Publishing ByChelle
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Wild World

Wild World

We chat to one of the world’s most published travel photographers – artist and businessman David Kirkland.

TrueBlue Magazine - April/May 2019

Words by: Michelle Hespe


It’s a common assumption that a photographer’s main passion is photography and that a writer’s main passion is writing. However, highly acclaimed travel photographer David Kirkland says that first and foremost, his passion is travelling to meet people. Photography and writing simply provided him with the vehicle he needs to travel the world, capturing people and places in all of their inspiring and vibrant beauty.

This passion for humanity is what shines through in his stunningly vivid portraits. They capture the pure joy of living on faces that embody the subject’s country and/or their tribe’s rich culture. The pleasure to be found in day-to-day life is something many of us take for granted, and that’s another great thing about David’s work – when you look at the way he sees the big, bright world, it’s hard to not be as excited as a child on their first adventure.

“I’ve been a tourism photographer for 20 years, and I always go above and beyond for my clients. But as is the case with most creatives, inside there has always been a fine artist wanting to get out,” he says. “So recently I have also created my private collection of photographs – my fine art collection, shall we say – which are interpretations of the photos I love the most. These pieces keep my creative soul alive.”

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As any artist who has created and grown their own company knows, you have to understand every aspect of your business in order to succeed. These days, that also means getting a firm grasp on social media and non-stop digital advancements. “In another life I ran tourism authorities, and so I already had my head around budgets and strategy and everything that goes along with running a successful business,” he says. “That gave me a great advantage.” 

In fact, it was his business mind that led David to photography. Originally he travelled the world as a writer, paying a photographer to accompany him. “I quickly realised that it wasn’t rocket science, and taught myself to take images for my travel stories,” he explains. That not only saved him money, but freed him up to travel the world solo, on his own terms.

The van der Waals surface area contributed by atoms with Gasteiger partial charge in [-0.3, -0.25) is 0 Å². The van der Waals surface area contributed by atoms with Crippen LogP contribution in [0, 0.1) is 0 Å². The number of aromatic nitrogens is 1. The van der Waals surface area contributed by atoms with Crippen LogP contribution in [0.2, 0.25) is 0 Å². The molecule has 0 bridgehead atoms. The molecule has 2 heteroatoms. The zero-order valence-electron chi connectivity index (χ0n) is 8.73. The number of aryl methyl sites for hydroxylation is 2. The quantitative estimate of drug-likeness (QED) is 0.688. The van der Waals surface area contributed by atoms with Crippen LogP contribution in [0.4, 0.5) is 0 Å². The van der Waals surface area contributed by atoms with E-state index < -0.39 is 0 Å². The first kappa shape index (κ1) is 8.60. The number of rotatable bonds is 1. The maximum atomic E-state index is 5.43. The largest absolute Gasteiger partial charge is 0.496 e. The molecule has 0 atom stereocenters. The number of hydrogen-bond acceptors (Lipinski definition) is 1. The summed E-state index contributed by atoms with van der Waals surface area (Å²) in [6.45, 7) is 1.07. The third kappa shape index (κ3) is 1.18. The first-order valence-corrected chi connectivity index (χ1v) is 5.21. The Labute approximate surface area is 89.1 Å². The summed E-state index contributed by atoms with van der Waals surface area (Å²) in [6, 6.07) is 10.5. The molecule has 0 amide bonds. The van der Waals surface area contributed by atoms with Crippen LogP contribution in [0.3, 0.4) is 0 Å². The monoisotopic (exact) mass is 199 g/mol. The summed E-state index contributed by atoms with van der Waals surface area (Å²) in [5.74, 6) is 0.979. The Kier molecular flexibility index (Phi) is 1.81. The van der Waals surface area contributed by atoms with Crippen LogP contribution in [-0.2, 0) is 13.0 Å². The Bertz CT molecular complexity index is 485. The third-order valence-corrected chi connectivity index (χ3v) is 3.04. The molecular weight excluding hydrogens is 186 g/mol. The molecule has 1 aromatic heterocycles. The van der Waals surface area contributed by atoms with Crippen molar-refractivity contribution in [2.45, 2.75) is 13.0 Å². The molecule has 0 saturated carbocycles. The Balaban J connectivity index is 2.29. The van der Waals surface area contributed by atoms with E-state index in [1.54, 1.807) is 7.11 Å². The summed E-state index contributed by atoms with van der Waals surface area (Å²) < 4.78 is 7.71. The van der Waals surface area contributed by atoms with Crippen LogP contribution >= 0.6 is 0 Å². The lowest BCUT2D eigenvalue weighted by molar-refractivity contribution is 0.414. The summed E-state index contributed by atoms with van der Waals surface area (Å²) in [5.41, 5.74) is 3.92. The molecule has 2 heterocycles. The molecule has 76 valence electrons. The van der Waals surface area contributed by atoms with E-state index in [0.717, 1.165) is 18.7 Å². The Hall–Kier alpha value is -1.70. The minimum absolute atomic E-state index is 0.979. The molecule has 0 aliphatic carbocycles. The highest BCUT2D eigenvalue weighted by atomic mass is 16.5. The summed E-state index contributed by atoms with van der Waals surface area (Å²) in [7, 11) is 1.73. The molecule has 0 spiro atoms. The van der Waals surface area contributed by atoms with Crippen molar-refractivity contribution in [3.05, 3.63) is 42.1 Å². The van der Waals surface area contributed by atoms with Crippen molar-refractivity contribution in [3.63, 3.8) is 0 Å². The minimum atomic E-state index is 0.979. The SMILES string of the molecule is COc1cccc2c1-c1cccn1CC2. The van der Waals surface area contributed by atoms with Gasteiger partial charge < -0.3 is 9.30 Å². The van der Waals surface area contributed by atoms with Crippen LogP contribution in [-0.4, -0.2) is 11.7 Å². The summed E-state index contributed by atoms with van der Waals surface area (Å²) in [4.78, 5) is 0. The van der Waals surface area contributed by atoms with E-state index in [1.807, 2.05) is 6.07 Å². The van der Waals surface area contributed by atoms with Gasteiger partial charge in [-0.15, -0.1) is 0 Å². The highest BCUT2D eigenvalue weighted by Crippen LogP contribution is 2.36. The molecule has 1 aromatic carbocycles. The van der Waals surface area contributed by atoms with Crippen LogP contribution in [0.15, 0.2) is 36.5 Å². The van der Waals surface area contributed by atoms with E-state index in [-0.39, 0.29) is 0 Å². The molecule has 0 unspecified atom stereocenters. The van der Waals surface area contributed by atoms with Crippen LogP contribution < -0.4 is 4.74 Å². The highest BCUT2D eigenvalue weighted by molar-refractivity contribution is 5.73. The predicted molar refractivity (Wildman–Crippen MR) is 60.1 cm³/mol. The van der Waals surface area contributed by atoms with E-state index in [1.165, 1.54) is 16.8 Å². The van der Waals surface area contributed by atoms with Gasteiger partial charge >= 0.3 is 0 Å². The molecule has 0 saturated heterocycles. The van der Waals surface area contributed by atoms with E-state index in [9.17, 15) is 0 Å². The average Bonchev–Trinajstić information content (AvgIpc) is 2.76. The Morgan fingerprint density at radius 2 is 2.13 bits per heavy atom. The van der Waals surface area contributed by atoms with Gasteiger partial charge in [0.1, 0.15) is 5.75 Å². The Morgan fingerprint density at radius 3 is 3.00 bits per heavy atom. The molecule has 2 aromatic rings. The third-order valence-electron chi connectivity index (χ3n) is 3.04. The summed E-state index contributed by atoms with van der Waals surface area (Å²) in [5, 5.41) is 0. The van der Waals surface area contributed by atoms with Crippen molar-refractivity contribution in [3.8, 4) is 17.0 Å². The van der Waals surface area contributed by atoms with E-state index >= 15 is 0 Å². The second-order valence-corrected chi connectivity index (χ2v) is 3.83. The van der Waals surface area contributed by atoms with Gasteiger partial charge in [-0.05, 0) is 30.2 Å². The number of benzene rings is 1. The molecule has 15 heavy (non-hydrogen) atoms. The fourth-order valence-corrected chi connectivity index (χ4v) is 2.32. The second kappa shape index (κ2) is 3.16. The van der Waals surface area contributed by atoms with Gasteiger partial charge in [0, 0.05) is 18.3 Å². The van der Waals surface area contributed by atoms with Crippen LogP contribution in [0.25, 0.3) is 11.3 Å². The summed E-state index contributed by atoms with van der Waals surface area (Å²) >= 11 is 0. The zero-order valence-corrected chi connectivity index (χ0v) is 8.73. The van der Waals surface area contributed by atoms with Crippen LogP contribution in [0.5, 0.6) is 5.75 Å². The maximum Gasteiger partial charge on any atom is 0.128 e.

Social media, and in particular Instagram, opened new doors for David, keeping his imagination afire. “Instagram attracts people like me – creatives who love beautiful photos, and I am so happy to engage with a community like that,” he says. “I’ve spent the past six months dedicating myself to building up my presence on social media, and it is unbelievably time-consuming, but it has been absolutely transforming. It’s been a creative renaissance for me. I am nourished by this amazing community, and now follow other photographers who inspire new work and new ways of looking at things.”

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But just like anything enjoyable, David emphasises that social media is a “pleasure and a discipline” that needs to be managed. “I have to limit my time on Instagram, and like anything else in business, set particular times to be engrossed in it. But the passive benefits from it have been extraordinary.” 

David is widely renowned for his work capturing the people and places of the South Pacific, but after recent trips to the Middle East and Africa, he intends to spread his wings and move further afield. “I am going to explore more regions, however I am going to limit my time spent travelling to about six months of the year, so that I can also spend time and energy on my work at home, refining my art,” he says.

Having realised the goal he set 10 years ago – being paid to travel the world as a photographer – David’s new mission is to become more widely recognised for what he does. “I want to pass on what I’ve learned, and to sit at the top of my genre as a tourism photographer,” he says. “There is always so much more to learn, and I am really enjoying this new phase.”

There’s certainly plenty of scope to inspire and teach others, as David is regularly asked for advice and guidance on how to get to where he now is. After all, it’s a beautiful place to be. His advice is offered in this question which could be applied to achieving a dream in any profession really: “If you don’t know where you want to be in ten years’ time, and you don’t have a solid plan to get there, how can you possibly expect to arrive?”

kirklandphotos.com

 

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